The Best Time to Invest in Gold Shares.
We like both gold and gold mining shares.
However, in recent years gold miners haven’t done that well.
We think this presents an opportunity for investors who get their timing right. To understand the best time to invest in gold shares, I recently spoke to Georges Lequime of Earth Resources Investment Group. He helps run the award winning Earth Gold Fund.
At the same time, interest rates will remain rock bottom in nominal terms, and negative in real terms. We also think Asian demand, especially from an imploding China, will play a major role.
However, the costs of finding gold and getting it out of the ground are starting to rise. Ten years ago the major producers spent $194 in cash and $66 in capital expenditures for each ounce of gold produced.
In the first quarter of this year, this had risen to a $627 in cash and $603 in capital. In total, each ounce of gold now costs $1,384 in Q1 2012, compared with $253 in 2002.
ERIG also note that along with increased costs, the remaining reserves of gold are harder to mine. In the 1950s, a ton of ore would yield 6g of solid gold on average. By 1980, the same amount would have only produced 2.32g. The average is now 1.1g – and is still falling.
Lower grades mean that more machines and tools are needed. In turn this has led to the rise of highly capital-intensive mega-mines, which attempt to take advantage of economies of scale.
Any company that has, or is able to find, cost-effective gold reserves should still do very well. But the pressure is mounting on the smallest players.
When investing in gold shares, or any mining or resource companies, it is important to find the right point to jump in. Most gold mining companies go through four stages.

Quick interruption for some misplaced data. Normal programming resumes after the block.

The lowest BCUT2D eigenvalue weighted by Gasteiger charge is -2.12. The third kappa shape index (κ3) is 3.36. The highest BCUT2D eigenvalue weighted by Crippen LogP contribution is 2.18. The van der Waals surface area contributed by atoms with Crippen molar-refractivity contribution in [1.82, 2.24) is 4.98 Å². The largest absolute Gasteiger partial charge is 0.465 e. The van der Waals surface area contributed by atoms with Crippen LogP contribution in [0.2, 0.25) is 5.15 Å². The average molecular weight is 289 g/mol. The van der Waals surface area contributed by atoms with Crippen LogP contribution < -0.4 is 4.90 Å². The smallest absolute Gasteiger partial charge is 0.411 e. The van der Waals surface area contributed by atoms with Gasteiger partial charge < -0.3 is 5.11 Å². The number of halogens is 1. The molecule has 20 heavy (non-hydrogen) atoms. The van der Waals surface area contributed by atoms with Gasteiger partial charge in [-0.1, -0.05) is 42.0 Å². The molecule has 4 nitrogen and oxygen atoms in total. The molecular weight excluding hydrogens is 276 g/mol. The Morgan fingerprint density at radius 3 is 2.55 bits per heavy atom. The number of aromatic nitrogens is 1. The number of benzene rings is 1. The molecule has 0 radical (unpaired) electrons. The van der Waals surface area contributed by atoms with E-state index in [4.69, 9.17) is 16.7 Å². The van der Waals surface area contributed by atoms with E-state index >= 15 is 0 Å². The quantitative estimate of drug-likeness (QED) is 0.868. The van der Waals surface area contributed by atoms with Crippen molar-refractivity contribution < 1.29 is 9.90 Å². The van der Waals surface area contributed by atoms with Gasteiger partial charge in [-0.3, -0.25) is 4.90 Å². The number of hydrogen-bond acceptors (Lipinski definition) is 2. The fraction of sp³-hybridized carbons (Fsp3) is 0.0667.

In the first stage, companies try to find gold deposits. During this period they tend to have a very low value. These companies either run out of cash and fold, or manage to uncover evidence that there might be some gold reserves.
In the second stage, they try to examine these reserves and see whether they can be turned into a viable mine. These gold shares typically surge as investors pile in, attracted by the story. However, they quickly become bored with the lack of news. By the time the feasibility study is completed, they are usually back down to the level they were at the end of stage one.
If the report indicates that it is worth building a mine, then the final stage begins. During this period the firm tries to raise more capital and starts building the mine.
Gold starts coming out of the ground, and the company starts making money, brokers and institutions start becoming interested. The share price starts rising again.
Finally, the mine starts nearing the end of its natural life as reserves become exhausted. While the firm may be making large profits, and paying high dividends, it will need to find new opportunities in order to survive. This can be either through expansion, exploration or buying other mines.
While it is possible to make money during any part of the cycle, the best time to invest is at the end of stage two, or at the start of stage three. This is because the shares are cheap, thanks to bored investors, but the company is much closer to starting production.
In contrast, the most risky time to invest is at the start and middle of stage two during the ‘hype’ phase. While profits can be made in this period, you will need to be very good at reading sentiment, and predicting when it will change.
Contributing Editor, Money Morning
Publisher’s Note: This article originally appeared in MoneyWeek (UK)
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